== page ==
Eddie Jones has been sacked as England head coach after seven years in charge.
The Rugby Football Union has acted in response to a dismal autumn that concluded England’s worst year since 2008, comprising of six defeats, a draw and five wins.
Jones was contracted until the end of next year’s World Cup but now looks set to be replaced by his former number two Steve Borthwick, Leicester’s director of rugby.
In its statement announcing his dismissal, the RFU revealed that forwards coach Richard Cockerill will take charge of England on an interim basis.
Jones learned on Monday evening that his England reign was over, with confirmation coming during a meeting with Rugby Football Union chief executive Bill Sweeney at Twickenham on Tuesday morning.
“It’s important to recognise the huge contribution Eddie has made to English rugby, winning three Six Nations, one Grand Slam and taking us to a World Cup final,” Sweeney said.
“He has the highest win ratio of any England head coach and has helped develop the leadership skills of many players and coaches.
“I’m grateful to Eddie for all he has done for England across many areas of the game and the professional way in which he has approached reviewing the performance of the team.
“He has provided the panel with astute insight and meaningful lessons that will support the team performance going forward.”
Jones was left fighting for his future after a terrible autumn that produced a solitary victory against Japan and was bookended by defeats to Argentina and South Africa.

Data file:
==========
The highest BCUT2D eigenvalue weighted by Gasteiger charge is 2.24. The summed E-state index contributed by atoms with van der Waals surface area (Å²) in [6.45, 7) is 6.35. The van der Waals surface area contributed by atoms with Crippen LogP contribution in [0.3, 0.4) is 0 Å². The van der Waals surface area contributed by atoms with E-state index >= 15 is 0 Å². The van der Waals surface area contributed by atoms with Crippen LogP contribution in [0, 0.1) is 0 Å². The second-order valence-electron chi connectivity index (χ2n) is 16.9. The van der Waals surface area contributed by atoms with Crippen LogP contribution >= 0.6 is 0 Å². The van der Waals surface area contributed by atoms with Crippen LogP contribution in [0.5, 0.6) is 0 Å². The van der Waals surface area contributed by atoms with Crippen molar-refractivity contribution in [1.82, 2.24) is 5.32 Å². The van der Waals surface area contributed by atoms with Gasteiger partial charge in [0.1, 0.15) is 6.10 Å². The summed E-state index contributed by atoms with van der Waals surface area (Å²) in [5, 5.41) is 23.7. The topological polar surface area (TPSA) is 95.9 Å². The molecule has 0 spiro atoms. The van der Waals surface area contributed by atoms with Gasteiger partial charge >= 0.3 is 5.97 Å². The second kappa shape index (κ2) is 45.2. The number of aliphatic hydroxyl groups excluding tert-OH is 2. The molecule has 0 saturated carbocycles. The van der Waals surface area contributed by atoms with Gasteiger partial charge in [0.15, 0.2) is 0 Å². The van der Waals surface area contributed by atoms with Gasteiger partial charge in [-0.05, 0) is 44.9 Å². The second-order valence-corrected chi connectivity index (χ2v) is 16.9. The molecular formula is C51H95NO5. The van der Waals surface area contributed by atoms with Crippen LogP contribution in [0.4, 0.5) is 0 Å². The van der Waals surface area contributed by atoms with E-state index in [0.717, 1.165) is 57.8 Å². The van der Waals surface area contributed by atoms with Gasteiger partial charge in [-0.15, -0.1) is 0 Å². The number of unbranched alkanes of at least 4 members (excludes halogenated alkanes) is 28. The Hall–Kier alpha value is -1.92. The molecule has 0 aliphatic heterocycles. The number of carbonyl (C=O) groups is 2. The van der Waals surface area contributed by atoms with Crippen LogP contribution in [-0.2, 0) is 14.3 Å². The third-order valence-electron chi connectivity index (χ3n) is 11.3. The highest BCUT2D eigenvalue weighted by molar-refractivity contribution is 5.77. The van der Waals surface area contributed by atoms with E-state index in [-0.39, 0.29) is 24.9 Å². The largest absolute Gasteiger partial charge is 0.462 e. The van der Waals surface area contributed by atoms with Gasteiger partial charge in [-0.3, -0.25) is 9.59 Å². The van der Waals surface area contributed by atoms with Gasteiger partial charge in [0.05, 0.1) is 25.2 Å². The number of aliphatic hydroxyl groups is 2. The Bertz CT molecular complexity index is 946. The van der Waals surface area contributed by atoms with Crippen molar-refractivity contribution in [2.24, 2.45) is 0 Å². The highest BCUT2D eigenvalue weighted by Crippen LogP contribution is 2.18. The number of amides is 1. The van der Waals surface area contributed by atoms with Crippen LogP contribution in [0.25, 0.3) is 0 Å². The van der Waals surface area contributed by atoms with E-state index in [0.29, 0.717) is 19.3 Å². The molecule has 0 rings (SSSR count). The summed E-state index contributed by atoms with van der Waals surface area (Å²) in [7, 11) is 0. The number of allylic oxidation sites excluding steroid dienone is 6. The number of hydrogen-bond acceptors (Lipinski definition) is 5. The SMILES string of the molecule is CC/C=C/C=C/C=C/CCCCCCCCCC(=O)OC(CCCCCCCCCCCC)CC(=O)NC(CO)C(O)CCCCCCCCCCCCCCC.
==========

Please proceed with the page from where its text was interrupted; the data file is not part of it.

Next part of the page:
An anonymous panel of experts appointed by the RFU reviewed the campaign and concluded that Jones’ departure was necessary to improve the team’s fortunes with the World Cup opener against the Pumas just nine months away.
The findings of the review were put to the RFU board, which on Monday morning pulled the trigger on the 62-year-old Australian’s reign despite his win record of 73 per cent.
“I’m pleased with much that we have achieved as an England team and I look forward to watching the team’s performance in the future,” Jones said.
“Many of the players and I will no doubt keep in touch and I wish them all well in their future careers.”
Beyond revealing that Cockerill will take charge of team affairs for the time being, the RFU declined to reveal the identity of Jones’ long-term replacement.
“The RFU will now conclude the long-term work it has been undertaking on coach succession planning, with changes set to be announced in the near future,” a statement read.
Borthwick is overwhelming favourite to succeed Jones, who gave the former England captain his first coaching role in 2012 when he was boss of Japan.
The 43-year-old Cumbrian stepped down as England forwards coach after the 2019 World Cup, joining Leicester whom he transformed from fallen giants to last season’s Gallagher Premiership champions.
Despite parting ways, Jones and Borthwick remained in close contact, with the Australian a regular visitor to the Tigers’ training ground.
The alternatives to Borthwick have been whittled down since last week. La Rochelle head coach Ronan O’Gara ruled himself out of contention, while another option in Warren Gatland was reappointed by Wales on Monday.
Only Scott Robertson of the Crusaders is left as an alternative to Borthwick, but his lack of international experience and absence of an understanding of the English game would make him a riskier option.